The good news is, that the announcement points out that smoking has been reduced by half since 2011, from 15.8 percent to 8.0 percent, in what an article on the RStreet website has called “a remarkable and previously unanticipated public health victory.”
The not so positive part, is that although reliable studies from all corners of the world keep emerging and attributing the decrease in smoking patterns to non-pharmaceutical nicotine products such as electronic cigarettes and snus, there was no mention of this in the FDA statement.
On the contrary, Gottlieb commended the FDA for being stringent with e-cigarette sellers. “Another pillar of our efforts is to make sure retailers understand and take seriously their responsibility of keeping harmful and addictive tobacco products out of the hands of children. In particular, the FDA has issued more than 4,000 warning letters to brick and mortar and online retailers for selling e-cigarettes, cigars, or hookah tobacco to minors since new youth access restrictions went into effect in August 2016,” read the statement.
All facts should be made public
On the other hand, the FDA leader attributed most of the success to a federally sponsored program that has only been in place for the last three years. “In fact, “The Real Cost” campaign has already helped prevent nearly 350,000 kids from smoking cigarettes since it launched in 2014.”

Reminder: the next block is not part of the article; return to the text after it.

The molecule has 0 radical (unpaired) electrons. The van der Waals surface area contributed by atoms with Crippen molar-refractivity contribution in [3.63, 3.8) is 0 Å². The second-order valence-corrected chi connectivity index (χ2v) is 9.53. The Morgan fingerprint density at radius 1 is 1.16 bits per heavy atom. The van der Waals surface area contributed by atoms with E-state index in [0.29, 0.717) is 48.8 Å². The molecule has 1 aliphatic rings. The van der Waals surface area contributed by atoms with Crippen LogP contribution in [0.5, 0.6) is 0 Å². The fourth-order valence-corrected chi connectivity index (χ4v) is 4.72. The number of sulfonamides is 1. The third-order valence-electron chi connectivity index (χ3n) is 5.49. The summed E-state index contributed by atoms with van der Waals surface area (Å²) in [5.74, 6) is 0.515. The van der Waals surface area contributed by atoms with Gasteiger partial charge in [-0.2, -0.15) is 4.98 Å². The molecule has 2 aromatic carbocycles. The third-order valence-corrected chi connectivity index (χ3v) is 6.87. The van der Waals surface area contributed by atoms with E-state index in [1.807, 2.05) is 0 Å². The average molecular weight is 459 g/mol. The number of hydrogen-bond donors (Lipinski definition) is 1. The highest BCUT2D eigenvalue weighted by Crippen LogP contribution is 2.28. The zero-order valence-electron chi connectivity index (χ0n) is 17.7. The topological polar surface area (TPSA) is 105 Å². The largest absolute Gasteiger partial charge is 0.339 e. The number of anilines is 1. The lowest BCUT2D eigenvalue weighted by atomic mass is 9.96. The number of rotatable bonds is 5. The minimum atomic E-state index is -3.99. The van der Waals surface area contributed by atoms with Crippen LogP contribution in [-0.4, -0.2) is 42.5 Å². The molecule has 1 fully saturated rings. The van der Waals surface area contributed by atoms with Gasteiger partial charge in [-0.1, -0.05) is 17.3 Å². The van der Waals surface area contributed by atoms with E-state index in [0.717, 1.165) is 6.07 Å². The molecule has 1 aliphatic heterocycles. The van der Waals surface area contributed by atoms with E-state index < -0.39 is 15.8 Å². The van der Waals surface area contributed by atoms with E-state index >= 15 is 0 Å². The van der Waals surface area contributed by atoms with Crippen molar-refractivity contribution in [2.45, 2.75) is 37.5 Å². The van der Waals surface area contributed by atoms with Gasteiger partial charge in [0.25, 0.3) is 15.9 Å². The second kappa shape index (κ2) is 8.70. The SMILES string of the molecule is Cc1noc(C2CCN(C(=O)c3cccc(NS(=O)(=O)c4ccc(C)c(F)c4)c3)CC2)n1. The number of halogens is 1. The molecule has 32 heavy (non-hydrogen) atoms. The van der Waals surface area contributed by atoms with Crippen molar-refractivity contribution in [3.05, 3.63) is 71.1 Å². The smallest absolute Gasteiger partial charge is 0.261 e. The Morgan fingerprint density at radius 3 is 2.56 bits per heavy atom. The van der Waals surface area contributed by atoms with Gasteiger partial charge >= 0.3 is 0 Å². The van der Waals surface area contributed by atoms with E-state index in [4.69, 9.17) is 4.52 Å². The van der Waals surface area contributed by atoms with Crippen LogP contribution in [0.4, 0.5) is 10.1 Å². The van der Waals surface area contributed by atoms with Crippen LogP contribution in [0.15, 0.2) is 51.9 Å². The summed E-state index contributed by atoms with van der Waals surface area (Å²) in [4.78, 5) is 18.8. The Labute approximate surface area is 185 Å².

The article on RStreet rightly points out that if there is actual evidence of the direct link between this decrease in smoking and the campaign, it should be made public. Yet, whether this is the case or not, the role that vaping products may have played whether large or small should not be dismissed, especially when studies keep confirming that there is indeed a very strong correlation between the harm reduction alternatives and the decrease in smoking.
Is Gottlieb set to disappoint?
Many anti-smoking health experts were hopeful that Gottlieb would change the FDA’s harsh stance pertaining to vaping products, and although certain positive measures have indeed been taken, this “limited” announcement will certainly not go down well. Just last week a PATH study which was funded by the National Institutes of Health and the Center for Tobacco Products, suggested once again that most vapers are ex-smokers, and that e-cigarettes are less addictive than their combustible counterparts.